Who needs 30 points to win? Not your Dallas Cowboys.
In defeating the Los Angeles Chargers, 20-17, the Cowboys moved to 1-1 on the season and broke a streak of 34 straight games of only winning when they topped 30 points. It marked the first time to do so since a 27-20 victory over Tampa Bay on Dec. 23, 2018.
Which was no doubt a surprise. A shootout was actually expected in this one as each team came into the matchup boasting high-powered offenses. Even worse, the Dallas defense had been shaken with news throughout the week that both starting defensive ends, DeMarcus Lawrence and Randy Gregory, as well as starting safety Donovan Wilson would all be out of the lineup.
Cowboys vs Chargers Highlights | Week 2
But give the Cowboys defense some credit. Although helped by 12 Los Angeles penalties, Dallas' bend-but-don't-break unit did enough to give Dak Prescott and the offense a chance to pull out the win.
And that's exactly what they were able to do, Greg Zuerlein splitting the uprights from 56 yards away as the clock hit zeroes to give the Cowboys the improbable win.
The Dallas defense allowed 408 yards of offense, but the Chargers reached the end zone on only one of four trips into the red zone. Dallas also had two interceptions with two sacks and nine quarterback pressures. Rookie linebacker Micah Parsons, lining up as a pass rusher, recorded one sack and four pressures on his own.
The was good enough for the Cowboys offense, which scored on two of three red zone trips, converted 60 percent of its third down chances and totaled 419 yards of offense. Prescott completed 85.2 percent of his passes for 237 yards and one interception, but he didn't need to carry the team this week. Instead, the Cowboys racked up 198 rushing yards, led by Tony Pollard's 109 and Ezekiel Elliott's 71. Both also had 31 and 26 receiving yards, respectively.
The Cowboys really couldn't have gotten off to a better start, as they finished the first 15 minutes of the game having a punched in a pair of touchdowns. The first came on the opening drive, which broke a streak of 20 straight games without doing so.
And it was a healthy mix in the 15-play, 78-yard drive with Elliott running the ball six times while Prescott completed 5 or 6 passes for 46 yards. Pollard finished things off with his third carry of the series, a sweep around the right end to the goal line.
After both sides traded interceptions – cornerback Trevon Diggs becoming the first Cowboys defender to record picks in the team's first two games of the season since Lee Roy Jordan did so in 1975 – the Chargers got on the board with a 46-yard field goal.
But Dallas responded with another impressive possession. Pollard first got the call with three straight touches for 34 yards. That was then followed by CeeDee Lamb hauling in three consecutive catches for 36 of his own. Elliott got the scoring honors, though, driving behind right guard Zack Martin the final 5 yards for a 14-3 lead after one period of play.
Dallas finished with 13 first downs in the opening quarter, a team record that also tied the NFL mark.
However, the advantage was narrowed early in the second quarter. Despite the Chargers committing four penalties on their next possession and having to face a third-and 11 and then a third-and-13, they were able to keep the drive alive and reach the end zone. A Justin Herbert touchdown pass to wideout Mike Williams followed by a two-point conversion brought Los Angeles to within three.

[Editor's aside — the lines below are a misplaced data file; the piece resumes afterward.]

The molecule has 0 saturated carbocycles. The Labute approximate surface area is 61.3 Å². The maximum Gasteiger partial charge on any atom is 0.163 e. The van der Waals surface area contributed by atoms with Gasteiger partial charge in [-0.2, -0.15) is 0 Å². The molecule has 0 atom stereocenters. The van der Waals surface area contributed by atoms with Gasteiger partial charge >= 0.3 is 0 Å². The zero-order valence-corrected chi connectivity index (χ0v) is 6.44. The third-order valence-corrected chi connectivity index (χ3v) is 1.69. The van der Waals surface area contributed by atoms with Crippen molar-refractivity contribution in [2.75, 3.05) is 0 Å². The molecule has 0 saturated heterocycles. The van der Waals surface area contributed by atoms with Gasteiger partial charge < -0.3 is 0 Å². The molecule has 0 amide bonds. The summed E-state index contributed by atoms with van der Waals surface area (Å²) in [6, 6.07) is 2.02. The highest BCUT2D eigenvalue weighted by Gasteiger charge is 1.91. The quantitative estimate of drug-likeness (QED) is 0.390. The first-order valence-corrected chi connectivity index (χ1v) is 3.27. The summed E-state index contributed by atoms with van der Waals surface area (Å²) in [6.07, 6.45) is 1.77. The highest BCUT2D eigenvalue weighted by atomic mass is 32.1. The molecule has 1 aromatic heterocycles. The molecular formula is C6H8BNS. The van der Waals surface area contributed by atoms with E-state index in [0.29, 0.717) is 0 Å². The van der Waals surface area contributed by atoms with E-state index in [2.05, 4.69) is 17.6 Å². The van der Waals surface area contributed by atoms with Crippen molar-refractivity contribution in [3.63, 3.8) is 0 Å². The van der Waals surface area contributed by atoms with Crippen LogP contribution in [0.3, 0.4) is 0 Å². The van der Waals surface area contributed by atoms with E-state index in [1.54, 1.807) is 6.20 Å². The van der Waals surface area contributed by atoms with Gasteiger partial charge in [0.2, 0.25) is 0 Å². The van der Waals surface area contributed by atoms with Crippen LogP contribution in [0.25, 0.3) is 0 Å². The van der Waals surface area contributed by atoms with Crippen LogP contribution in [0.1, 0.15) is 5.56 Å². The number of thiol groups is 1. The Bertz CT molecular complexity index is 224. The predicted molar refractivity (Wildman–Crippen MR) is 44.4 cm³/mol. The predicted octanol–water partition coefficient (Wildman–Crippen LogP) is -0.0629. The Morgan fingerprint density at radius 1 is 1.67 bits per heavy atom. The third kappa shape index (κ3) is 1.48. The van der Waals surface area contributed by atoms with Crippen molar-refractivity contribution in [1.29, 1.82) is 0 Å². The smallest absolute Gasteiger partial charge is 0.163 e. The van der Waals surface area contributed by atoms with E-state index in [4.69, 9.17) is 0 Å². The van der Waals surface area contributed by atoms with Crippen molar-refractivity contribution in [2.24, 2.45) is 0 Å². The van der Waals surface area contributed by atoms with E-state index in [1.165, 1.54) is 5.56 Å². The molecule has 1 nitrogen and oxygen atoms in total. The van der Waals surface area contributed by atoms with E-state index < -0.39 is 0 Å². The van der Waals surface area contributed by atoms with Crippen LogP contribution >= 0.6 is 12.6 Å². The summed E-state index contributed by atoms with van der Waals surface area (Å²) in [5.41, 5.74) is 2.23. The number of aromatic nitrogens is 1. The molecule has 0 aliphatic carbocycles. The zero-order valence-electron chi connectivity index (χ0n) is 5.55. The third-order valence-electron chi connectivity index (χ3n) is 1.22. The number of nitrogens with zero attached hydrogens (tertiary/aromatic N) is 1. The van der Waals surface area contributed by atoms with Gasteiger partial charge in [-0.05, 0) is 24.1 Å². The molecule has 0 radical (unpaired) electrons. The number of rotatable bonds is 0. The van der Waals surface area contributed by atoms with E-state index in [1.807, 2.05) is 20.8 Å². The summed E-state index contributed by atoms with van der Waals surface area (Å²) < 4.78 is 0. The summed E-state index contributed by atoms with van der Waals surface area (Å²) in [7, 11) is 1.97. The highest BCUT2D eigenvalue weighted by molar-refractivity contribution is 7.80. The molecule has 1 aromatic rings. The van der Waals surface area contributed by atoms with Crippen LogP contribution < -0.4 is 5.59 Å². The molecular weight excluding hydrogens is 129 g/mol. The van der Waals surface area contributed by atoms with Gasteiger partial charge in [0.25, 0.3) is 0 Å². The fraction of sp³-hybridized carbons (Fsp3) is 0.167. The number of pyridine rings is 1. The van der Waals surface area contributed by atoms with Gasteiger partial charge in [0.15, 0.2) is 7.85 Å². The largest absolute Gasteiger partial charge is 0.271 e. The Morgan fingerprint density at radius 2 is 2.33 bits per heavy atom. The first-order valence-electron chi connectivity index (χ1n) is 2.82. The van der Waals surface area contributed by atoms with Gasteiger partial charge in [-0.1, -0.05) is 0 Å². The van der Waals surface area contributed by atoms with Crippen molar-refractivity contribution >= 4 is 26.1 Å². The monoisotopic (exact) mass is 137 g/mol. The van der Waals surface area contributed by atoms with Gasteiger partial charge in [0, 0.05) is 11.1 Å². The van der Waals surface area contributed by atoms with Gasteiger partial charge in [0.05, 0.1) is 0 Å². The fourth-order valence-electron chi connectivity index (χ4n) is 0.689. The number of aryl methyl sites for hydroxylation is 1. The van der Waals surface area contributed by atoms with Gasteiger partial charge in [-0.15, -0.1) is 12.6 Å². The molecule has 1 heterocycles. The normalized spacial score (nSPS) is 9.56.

Dallas then narrowly avoided going into the half with the game tied. First, a questionable decision to rush the punter when the Chargers were booting the ball away on fourth-and-20 with only 2 minutes remaining resulted in a roughing the kicker penalty on the Cowboys. Given the gift, Herbert then got his team into field goal range, only to see a 44-yard attempt fail.
The Cowboys nearly scored with a little razzle dazzle on the last play of the half when Prescott found Lamb over the middle, the receiver taking it 34 yards and then lateraling the ball to Elliott, who made it to the Chargers' 3-yard line before being pushed out of bounds.
The tie came soon enough. On their first possession of the third quarter, the Chargers got their field goal, a 32-yarder which gave them 11 unanswered points. Los Angele's effort was helped along when the Dallas defense allowed a 42-yard pass on third-and-15, unable to get off the field.
But just when it looked like the Chargers would finally take the lead, the Cowboys defense came up huge. Los Angeles had marched from its own 9-yard line all the way down to the Dallas 9. That's when safety Damontae Kazee intercepted a Herbert pass intended for Keenan Allen in the end zone, ending the threat and shifting the game's momentum back to the visitors.
Following the turnover, the Dallas offense went on the move as the clocked ticked over into the final frame. Pollard started things off with three straight runs for a combined 29 yards, the team eventually working its way down to the Los Angeles 16. There the Cowboys had to settle for a 34-yard Zuerlein field goal for the lead.
With just under four minutes to play, though, the score was tied once more, 17-17. The Chargers again moved down the field, traveling 64 yards, but for the second time in the game they had a touchdown nullified by a penalty, having to settle for a 29-yard field goal.
That's when offense went to work, going from its own 13-yard line to the Chargers' 38. But through some questionable clock management, the team seemed willing to settle for a long field goal. But the plan worked, as Zuerlein was good on his 56-yard try as time expired, marking his 10th career game-winning kick and the second-longest game-winner of his career.